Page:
Money has been really tight of late (we’re talking single-digit unwithdrawable bank balances), so we’ve had to really watch our spending. Since we’ve always shied away from luxury experiences (restaurants, cafes, bars, pubs, entertainment etc), and can’t cut down any further on the bare necessities (from toiletries to transport), the only area we’ve been trying to tighten our purse strings in is FOOD. (OMG, FOOD!)
Luckily for us, Singapore offers an array of cheap makan (eating) options, with coffee shops, hawker centres and food courts in abundance. But being the “Western food” lovers we are, there are days where you feel like you just can’t stomach another chicken rice or bakchor mee, and you realise you can’t deceive yourself anymore with a plate of sub-quality steak and call it good grub.
Those are the days you crave tastes and textures that are much more elevated (to borrow a MasterChef word), much more otherworldly. You yearn for food you can call scrumptious, lavish, delectable, exquisite, you know, all those words you don’t just want to see in a thesaurus, but rather, want to express upon biting down on yummy food.
We know. We’re there. So we try to recreate restaurant quality dishes (you can tell we’re fans of MasterChef) that wow and amaze ourselves. This week we made a bruschetta (pronounced brusketta, by the way) that left us so mind-blown, we literally felt a sadness wash over us when the last crumb was cleaned from the plate.
So for everyone out there who loves a good bruschetta but can’t afford $15 a plate in a fancy cafe, we hope this recipe will help you attain ambrosia at just $3.50 per person (not including kitchen staples). Buon appetito!
Our Bruschetta Recipe
- Walnut bread ($3.20 a loaf)
- Tomatoes ($0.70 for 3)
- Cream cheese ($3 worth used for this recipe)
- Bacon bits (optional)
- Herbs like thyme and basil
- Seasoning ingredients like salt and pepper
Bread: We love it with a good walnut loaf, you know, the kind with seeds and grains and nuts on the outside as well as on the inside. The nutty flavour really does come through, so yes, it’s worth getting a bread that’s not just plain old baguette. If you have a grill or grill pan, try grilling your bread slices. Unfortunately we don’t, so we opt for toasting them in a little oven toaster without the tray, just straight on the rack. Remember to turn the rack around and flip the slices to get evenly toasted toast.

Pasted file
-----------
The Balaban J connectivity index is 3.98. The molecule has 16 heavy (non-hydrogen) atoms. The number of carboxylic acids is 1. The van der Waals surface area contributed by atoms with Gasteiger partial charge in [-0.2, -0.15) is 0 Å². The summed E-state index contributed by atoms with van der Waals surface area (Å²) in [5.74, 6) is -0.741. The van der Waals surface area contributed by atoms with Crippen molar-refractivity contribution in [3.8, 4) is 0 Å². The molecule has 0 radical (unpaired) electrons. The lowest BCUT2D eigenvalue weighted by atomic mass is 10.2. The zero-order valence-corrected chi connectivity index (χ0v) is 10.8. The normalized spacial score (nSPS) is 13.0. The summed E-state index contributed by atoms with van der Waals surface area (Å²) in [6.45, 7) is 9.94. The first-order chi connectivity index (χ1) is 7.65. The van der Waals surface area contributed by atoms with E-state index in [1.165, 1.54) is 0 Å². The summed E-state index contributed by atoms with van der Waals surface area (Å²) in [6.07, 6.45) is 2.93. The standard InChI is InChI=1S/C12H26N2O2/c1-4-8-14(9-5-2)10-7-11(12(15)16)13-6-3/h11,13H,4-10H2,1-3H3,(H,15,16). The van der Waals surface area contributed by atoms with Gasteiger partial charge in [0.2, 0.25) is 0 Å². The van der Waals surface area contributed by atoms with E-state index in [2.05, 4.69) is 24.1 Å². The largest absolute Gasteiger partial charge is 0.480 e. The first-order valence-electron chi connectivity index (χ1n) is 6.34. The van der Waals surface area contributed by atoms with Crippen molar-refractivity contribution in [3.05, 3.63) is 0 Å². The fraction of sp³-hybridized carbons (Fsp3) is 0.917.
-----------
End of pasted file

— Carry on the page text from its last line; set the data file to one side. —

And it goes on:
Tomatoes: It’s best to buy fresh tomatoes from the store rather than get some out of the fridge. Apparently fresh non-refrigerated tomatoes are just more tomatoey. Don’t ask why! About three good-sized tomatoes work for the both of us – that makes about 12 slices of bruschetta. Of course, if you want to heap more on, go ahead! The sky’s your limit (or the size of your mouth)! First core the tomato (slice out a window down the middle and pop out the core), then chop them up into little pieces. Always remember, you don’t want to end up fighting with your food, so chop them so they’re easy to work with!
Garlic: Prepare about two cloves, peeled and chop off the head a little so its raring to go. Rub this on the bread after its freshly grilled or toasted, while its still warm. This is apparently not only the most authentic way of making bruschetta, but also the best way to infuse that aromatic garlicky goodness into the bread. Get another clove or two (this is all up to personal preference, some people shy away from garlic like traditional vampires – though, even for non-traditional ones, if Edward Cullen ate a lot of garlic, he probably wouldn’t have gotten the girl, I mean, halitosis just isn’t sexy the way being really white and sparkly is) and mince them up really fine.
Here’s the fun part. Toss the chopped up tomatoes with olive oil, the minced garlic, black pepper (I use both grounded Sarawak pepper and Jamie Oliver’s tellicherry black pepper), salt, some thyme (or other italian herbs you like), a little white pepper just because we like the flavour white pepper brings to a dish, I add just a dash of soy sauce but that’s optional, and maybe even some chili flakes (just a little, you don’t want this to become a spicy dish). I also add a little garlic bread spice blend if I have it, I think it just adds a little extra something something. But don’t worry, it totally works without it as well. Just something to note: Tomatoes are very “absorbable”, so you might have to add more seasoning than you expect. Just keep tasting your food (enough with the MasterChef references, I know).
Okay, toss it all together, and then let it sit for a while, say at least five minutes. The sitting part is where the infusion and absorption magic takes place, and you really want the tomatoes to soak in as much of that flavour as possible. Also, they release some juices while sitting, and this makes for really awesome stuff later – you’ll see (literally, like in the next paragraph). Don’t lick it all away!
Now it’s time to put it all together. Spread a thick layer of cream cheese (we use good old Philadelphia, but any works) on the toast, spoon some tomato bits on it, sprinkle some totally optional bacon bits (store bought or better still, freshly sizzled bacon bits mmmmm!), and top it all off with a splash of the yummy tomato juices left sitting in the bowl, and a pinch of basil right on top.
And there you go! Tuck into the most heavenly, most divine bruschetta we’ve ever had (and we’ve tried a lot)!